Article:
The law does not require the employer to offer a job. Most enlightened employers, however, try to make work available for their injured employees whenever they can. First of all, there is a money factor. An employer is better off to have an individual on the job doing work in return for wages than to have the individual at home receiving workers' compensation. Accordingly, although there is no legal requirement that an employer offer work, it is financially better off if it does.
Even more important, it must be remembered that everyone is better off if the worker goes back to work as soon as possible. Most men and women in our society recognize their responsibility to perform work in return for their wages. Most people want to go back to the job as soon as they can. Most people who have worked and supported themselves and/or their families feel uncomfortable when they are not able to work. If they remain in that unhappy and uncomfortable state longer than is necessary, it becomes harder and harder for them to go back to their jobs.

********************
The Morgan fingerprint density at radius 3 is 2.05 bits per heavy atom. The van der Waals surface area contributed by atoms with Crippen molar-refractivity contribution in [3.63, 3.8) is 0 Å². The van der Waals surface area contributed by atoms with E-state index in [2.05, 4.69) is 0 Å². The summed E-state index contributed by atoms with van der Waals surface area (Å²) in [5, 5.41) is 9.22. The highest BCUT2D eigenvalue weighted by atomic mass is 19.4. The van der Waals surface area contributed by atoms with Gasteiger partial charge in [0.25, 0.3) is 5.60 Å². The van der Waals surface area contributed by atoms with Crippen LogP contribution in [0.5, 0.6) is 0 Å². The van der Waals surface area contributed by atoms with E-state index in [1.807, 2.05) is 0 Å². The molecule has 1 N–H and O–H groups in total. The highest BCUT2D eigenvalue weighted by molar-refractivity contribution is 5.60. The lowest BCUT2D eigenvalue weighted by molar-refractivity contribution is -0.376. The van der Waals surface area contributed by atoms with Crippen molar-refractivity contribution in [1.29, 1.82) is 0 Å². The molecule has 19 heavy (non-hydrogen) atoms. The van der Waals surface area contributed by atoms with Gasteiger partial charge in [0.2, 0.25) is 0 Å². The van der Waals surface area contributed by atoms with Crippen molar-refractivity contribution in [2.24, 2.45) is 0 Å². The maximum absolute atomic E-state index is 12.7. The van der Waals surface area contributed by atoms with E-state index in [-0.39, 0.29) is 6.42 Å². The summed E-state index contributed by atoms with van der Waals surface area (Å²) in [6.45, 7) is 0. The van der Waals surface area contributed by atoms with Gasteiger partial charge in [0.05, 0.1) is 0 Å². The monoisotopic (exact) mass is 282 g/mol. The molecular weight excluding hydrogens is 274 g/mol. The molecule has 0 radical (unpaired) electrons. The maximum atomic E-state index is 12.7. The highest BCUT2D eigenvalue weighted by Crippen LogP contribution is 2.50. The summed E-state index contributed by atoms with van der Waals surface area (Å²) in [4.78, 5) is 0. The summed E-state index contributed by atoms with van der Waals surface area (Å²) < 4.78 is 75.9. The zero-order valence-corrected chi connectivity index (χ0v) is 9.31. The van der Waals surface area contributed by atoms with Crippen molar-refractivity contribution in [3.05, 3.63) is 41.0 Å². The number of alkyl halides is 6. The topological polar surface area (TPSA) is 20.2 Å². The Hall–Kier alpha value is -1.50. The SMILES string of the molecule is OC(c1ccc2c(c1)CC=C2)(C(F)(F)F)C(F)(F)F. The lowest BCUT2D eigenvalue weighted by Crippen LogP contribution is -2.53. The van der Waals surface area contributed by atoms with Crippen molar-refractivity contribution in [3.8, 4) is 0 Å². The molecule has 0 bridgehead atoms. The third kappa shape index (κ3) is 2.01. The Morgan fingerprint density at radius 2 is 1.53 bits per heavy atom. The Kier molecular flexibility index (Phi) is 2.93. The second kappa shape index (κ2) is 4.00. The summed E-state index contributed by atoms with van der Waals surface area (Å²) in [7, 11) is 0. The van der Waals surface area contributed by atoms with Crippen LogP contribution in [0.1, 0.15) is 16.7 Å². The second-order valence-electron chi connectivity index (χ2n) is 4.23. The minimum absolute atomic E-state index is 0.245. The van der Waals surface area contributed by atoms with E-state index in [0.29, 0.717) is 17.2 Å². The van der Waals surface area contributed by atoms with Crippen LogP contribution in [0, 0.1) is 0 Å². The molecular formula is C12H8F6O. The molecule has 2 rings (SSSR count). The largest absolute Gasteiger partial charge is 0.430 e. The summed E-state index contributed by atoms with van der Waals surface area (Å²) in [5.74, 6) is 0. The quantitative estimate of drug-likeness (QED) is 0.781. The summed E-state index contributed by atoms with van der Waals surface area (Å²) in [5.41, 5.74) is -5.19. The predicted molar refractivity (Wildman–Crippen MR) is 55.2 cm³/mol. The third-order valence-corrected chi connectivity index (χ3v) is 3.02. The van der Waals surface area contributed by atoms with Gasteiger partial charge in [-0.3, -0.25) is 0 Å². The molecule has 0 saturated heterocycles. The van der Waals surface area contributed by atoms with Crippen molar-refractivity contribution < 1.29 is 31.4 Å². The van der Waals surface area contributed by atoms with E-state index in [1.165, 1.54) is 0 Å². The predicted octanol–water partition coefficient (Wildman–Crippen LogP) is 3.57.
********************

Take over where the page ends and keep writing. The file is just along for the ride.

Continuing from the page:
Many employers in Michigan are finding that disabilities are shorter and the costs lower if they are willing to go out of their way in helping their injured employees get back to the job. Sometimes this requires making a small change in the person's work station. Sometimes it requires moving some people around in order to find a job the person can do. Some employers even create special "transitional workshops" for injured employees to work in temporarily. Whatever it takes, most people find that the sooner an employee can get back to the job, the better off everyone is.